A pause to remember ‘The Godfather,’ Frankie Knuckles


DJ Frankie Knuckles plays at the Def Mix 20th Anniversary Weekender at Turnmills nightclub on May 6, 2007 in London, England. (Photo by Claire Greenway/Getty Images)

For a time, DJ Frankie Knuckles was the epitome of gay black cool.

His never-ending sets molded Chicago’s Warehouse into a destination and a place of refuge where you could be yourself, much like Washington’s own Bachelor’s Mill, and he made house music one of Chicago’s most beloved cultural exports. 

Wrote Gawker’s Rick Juzwiak in an emotional tribute to Knuckles, who died Monday at age 59 from diabetes-related complications:

Today, plenty of people listen to house music (whether via EDM or otherwise) without recognizing its roots as gay black music for gay black people. But that is what it is, and that it came to prominence at a time in which the gay community was being ravaged by AIDS, is a triumph. It’s but one of several examples of the gays knowing something it would take years for the rest of the world to discover. And it might not have happened without Frankie Knuckles, certainly not in the way it did. He was one of the handful of people who’ve been on this earth that we could point to and say, “There. That man changed culture.”

The “Godfather of House” was the subject of one of the rare “Absolutely Fabulous” episodes that featured Kate O’Mara as Patsy Stone’s brilliantly cutting sister. Patsy and Edina, ever the social climbers, were thrilled to have accomplished a social-climbing coup: they’d gotten into Knuckles’s New Year’s Eve dance party. O’Mara also died earlier this week at age 74.

Edina Monsoon, completely wasted and festooned in a deliciously tacky zebra-print fur coat, proclaimed: “Patsy’s got a connection that can get us into the hippest club in the universe! Darling, this club’s so hip, it isn’t even a club! Goodbye megatropolis ambient house darling with red Indian jungle synth junk … hello, Frankie Knuckles CD Rom Dance happenin,’ darling! Forget your Es and your LSDs. There’s a whole alphabet of leisure drugs available!”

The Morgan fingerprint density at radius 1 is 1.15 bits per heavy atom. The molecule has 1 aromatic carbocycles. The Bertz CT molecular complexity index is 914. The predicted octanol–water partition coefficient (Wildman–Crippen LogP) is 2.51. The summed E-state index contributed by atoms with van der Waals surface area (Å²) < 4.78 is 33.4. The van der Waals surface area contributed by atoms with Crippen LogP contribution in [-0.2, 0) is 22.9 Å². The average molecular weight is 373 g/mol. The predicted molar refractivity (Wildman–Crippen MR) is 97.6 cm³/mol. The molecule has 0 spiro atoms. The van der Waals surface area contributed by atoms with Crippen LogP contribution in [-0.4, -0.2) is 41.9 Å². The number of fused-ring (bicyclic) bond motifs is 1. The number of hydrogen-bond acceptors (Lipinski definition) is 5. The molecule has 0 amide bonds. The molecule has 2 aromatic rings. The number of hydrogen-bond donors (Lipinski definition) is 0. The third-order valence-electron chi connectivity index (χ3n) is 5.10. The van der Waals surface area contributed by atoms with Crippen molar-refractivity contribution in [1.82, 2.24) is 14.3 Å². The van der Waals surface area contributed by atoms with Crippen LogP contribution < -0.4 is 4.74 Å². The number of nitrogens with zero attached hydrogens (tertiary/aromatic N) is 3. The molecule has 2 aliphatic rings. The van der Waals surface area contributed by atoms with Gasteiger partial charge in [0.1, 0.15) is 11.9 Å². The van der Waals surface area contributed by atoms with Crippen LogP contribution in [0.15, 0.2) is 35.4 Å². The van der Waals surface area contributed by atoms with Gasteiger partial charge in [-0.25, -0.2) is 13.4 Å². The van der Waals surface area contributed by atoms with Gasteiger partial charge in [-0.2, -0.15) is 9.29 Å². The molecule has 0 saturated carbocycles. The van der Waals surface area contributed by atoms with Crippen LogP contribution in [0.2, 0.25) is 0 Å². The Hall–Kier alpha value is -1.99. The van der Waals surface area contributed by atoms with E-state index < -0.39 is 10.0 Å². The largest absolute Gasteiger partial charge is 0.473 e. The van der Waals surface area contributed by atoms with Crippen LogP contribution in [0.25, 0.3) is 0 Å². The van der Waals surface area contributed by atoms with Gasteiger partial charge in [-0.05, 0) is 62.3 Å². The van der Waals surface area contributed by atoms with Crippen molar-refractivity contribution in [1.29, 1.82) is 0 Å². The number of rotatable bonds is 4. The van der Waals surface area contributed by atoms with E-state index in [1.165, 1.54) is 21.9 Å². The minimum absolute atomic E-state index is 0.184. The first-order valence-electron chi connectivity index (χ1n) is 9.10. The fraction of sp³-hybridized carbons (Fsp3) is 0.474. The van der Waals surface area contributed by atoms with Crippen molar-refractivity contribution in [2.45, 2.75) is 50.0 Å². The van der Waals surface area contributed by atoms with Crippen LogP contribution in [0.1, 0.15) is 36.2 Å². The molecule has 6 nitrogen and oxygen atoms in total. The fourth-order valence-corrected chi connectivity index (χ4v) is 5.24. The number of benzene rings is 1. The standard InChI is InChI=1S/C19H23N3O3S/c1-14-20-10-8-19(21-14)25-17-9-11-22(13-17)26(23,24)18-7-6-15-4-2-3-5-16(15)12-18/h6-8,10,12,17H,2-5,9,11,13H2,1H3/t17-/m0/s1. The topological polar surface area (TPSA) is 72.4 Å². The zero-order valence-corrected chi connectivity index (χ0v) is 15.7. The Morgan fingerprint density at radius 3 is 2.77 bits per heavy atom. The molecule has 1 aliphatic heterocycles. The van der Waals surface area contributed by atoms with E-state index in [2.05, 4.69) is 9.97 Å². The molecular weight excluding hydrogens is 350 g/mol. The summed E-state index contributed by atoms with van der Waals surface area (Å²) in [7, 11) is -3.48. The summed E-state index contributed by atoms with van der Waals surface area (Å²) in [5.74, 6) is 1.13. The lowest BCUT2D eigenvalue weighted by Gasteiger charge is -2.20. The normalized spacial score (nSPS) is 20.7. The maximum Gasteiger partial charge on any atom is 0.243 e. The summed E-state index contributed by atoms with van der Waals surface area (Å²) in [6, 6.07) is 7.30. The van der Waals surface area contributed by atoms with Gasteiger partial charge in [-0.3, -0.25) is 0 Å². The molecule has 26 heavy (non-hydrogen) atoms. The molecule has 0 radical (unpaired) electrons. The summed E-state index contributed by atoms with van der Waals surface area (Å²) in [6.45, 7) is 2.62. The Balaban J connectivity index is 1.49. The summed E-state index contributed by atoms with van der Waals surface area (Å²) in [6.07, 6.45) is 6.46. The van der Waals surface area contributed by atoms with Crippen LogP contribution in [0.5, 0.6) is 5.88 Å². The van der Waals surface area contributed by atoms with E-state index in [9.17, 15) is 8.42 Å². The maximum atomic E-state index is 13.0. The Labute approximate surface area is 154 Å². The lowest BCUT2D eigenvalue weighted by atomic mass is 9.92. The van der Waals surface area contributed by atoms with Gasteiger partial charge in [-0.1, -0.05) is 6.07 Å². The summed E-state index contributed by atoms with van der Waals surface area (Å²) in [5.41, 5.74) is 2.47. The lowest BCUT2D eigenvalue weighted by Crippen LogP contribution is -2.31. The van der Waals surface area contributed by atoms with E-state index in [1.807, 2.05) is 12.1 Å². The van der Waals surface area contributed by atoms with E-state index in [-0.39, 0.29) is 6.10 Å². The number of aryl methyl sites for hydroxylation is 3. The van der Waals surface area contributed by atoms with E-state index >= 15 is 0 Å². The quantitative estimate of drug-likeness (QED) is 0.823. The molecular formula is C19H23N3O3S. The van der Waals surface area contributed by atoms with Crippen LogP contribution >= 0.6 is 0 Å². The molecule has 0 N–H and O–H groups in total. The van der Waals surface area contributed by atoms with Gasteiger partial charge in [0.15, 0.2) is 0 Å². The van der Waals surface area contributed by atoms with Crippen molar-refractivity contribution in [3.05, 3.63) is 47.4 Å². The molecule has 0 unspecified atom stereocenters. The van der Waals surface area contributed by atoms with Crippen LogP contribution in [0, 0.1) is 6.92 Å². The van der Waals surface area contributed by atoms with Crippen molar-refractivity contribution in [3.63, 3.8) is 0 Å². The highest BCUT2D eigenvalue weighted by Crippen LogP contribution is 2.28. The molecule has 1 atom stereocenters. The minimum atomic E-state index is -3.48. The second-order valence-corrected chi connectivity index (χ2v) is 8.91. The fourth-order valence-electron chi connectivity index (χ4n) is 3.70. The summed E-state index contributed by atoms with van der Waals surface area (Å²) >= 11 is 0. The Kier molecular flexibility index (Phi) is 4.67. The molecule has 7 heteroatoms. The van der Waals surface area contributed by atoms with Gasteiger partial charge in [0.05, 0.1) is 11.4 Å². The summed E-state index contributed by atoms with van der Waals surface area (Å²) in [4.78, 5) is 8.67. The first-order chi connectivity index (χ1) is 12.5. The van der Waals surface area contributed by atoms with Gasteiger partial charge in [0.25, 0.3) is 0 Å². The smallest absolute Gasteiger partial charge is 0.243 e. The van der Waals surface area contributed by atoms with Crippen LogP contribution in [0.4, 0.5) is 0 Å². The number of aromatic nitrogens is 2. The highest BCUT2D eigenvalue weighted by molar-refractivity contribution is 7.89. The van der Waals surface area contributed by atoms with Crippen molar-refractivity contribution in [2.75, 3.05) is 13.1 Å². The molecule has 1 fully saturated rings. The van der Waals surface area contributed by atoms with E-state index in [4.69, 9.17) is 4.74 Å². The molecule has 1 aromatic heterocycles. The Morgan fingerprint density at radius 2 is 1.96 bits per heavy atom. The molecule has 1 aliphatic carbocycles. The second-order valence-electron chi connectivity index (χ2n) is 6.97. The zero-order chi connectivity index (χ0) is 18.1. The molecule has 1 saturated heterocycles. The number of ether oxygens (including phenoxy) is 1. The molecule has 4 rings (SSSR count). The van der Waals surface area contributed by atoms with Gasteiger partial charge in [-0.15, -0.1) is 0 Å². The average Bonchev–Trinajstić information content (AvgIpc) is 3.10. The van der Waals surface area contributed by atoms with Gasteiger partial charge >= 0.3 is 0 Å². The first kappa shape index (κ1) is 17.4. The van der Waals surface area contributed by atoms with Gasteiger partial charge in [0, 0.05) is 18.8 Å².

The Roots honored Knuckles on Tuesday on the “Tonight Show Starring Jimmy Fallon” by playing “The Whistle Song.” It was probably his most well-known song; it was his first single, and it eventually found its way into a Lipton tea commercial.

Questlove chided celebrity gossip site “Just Jared” in his Instagram feed when he discovered the site had inadvertently killed off the wrong man. The picture accompanying “Just Jared’s” item was a photograph of The Roots percussionist Frank Knuckles, who took the inspiration for his name from the late house DJ. He wrote in the caption:

Dear @JustJared I can easily see how this is a mixup occurred (blame Dangelo for this nom de plum) but THIS @frankknuckles from The Tonight Show is NOT the 59 year old House Music pioneer. #FactCheckTheLittleGuysYall #WeirdAprilFoolsGag? #TheManInventedHouseMusicComeOnNah #RipFrankieKnuckles #LiveLongAndProsperFrankKnuckles #SiNceWEFuNninWIthHaShTAgsYoUShouldNoteTwoOtherRootsAreNamedAfterNotableCelebsToo #CaptKirkDouglasIsNotThatCapnKirk #TubaGoodiNgJRsPopDidNOTSingEverybodyPlaysTheFool #ThisIsWhyIHaveAQuestionMarkInMyName #OkImDone

For more, check out Michaelangelo Matos’ remembrance in “Rolling Stone.”

Soraya Nadia McDonald covers arts, entertainment and culture for the Washington Post with a focus on race and gender issues.
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